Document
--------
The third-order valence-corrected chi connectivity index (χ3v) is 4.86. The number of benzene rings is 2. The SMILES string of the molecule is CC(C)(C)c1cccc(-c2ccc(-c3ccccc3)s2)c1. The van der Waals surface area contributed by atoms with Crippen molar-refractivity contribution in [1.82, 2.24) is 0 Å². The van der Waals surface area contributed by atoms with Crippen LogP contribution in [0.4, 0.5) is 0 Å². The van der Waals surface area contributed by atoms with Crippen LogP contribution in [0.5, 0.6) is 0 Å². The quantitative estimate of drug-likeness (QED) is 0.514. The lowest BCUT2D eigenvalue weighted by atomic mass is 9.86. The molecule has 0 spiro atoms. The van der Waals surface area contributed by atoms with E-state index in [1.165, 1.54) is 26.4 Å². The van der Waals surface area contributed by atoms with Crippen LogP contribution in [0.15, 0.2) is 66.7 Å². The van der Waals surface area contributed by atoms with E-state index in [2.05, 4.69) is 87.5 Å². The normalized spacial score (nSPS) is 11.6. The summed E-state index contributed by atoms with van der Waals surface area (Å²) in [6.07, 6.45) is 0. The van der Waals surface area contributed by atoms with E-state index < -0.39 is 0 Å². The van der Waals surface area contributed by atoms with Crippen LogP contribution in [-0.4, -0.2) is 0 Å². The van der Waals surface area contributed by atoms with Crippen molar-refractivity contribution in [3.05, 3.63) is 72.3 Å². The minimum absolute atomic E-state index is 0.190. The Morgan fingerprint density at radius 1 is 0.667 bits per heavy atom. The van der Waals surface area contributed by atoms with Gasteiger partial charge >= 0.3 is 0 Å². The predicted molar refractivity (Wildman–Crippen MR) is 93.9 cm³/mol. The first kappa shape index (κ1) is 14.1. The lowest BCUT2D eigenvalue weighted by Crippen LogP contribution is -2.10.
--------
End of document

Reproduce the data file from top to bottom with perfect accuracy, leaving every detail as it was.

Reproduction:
The third-order valence-corrected chi connectivity index (χ3v) is 4.86. The number of benzene rings is 2. The SMILES string of the molecule is CC(C)(C)c1cccc(-c2ccc(-c3ccccc3)s2)c1. The van der Waals surface area contributed by atoms with Crippen molar-refractivity contribution in [1.82, 2.24) is 0 Å². The van der Waals surface area contributed by atoms with Crippen LogP contribution in [0.4, 0.5) is 0 Å². The van der Waals surface area contributed by atoms with Crippen LogP contribution in [0.5, 0.6) is 0 Å². The quantitative estimate of drug-likeness (QED) is 0.514. The lowest BCUT2D eigenvalue weighted by atomic mass is 9.86. The molecule has 0 spiro atoms. The van der Waals surface area contributed by atoms with E-state index in [1.165, 1.54) is 26.4 Å². The van der Waals surface area contributed by atoms with Crippen LogP contribution in [0.15, 0.2) is 66.7 Å². The van der Waals surface area contributed by atoms with E-state index in [2.05, 4.69) is 87.5 Å². The normalized spacial score (nSPS) is 11.6. The summed E-state index contributed by atoms with van der Waals surface area (Å²) in [6.07, 6.45) is 0. The van der Waals surface area contributed by atoms with E-state index < -0.39 is 0 Å². The van der Waals surface area contributed by atoms with Crippen LogP contribution in [-0.4, -0.2) is 0 Å². The van der Waals surface area contributed by atoms with Crippen molar-refractivity contribution in [3.05, 3.63) is 72.3 Å². The minimum absolute atomic E-state index is 0.190. The Morgan fingerprint density at radius 1 is 0.667 bits per heavy atom. The van der Waals surface area contributed by atoms with Gasteiger partial charge >= 0.3 is 0 Å². The predicted molar refractivity (Wildman–Crippen MR) is 93.9 cm³/mol. The first kappa shape index (κ1) is 14.1. The lowest BCUT2D eigenvalue weighted by Crippen LogP contribution is -2.10.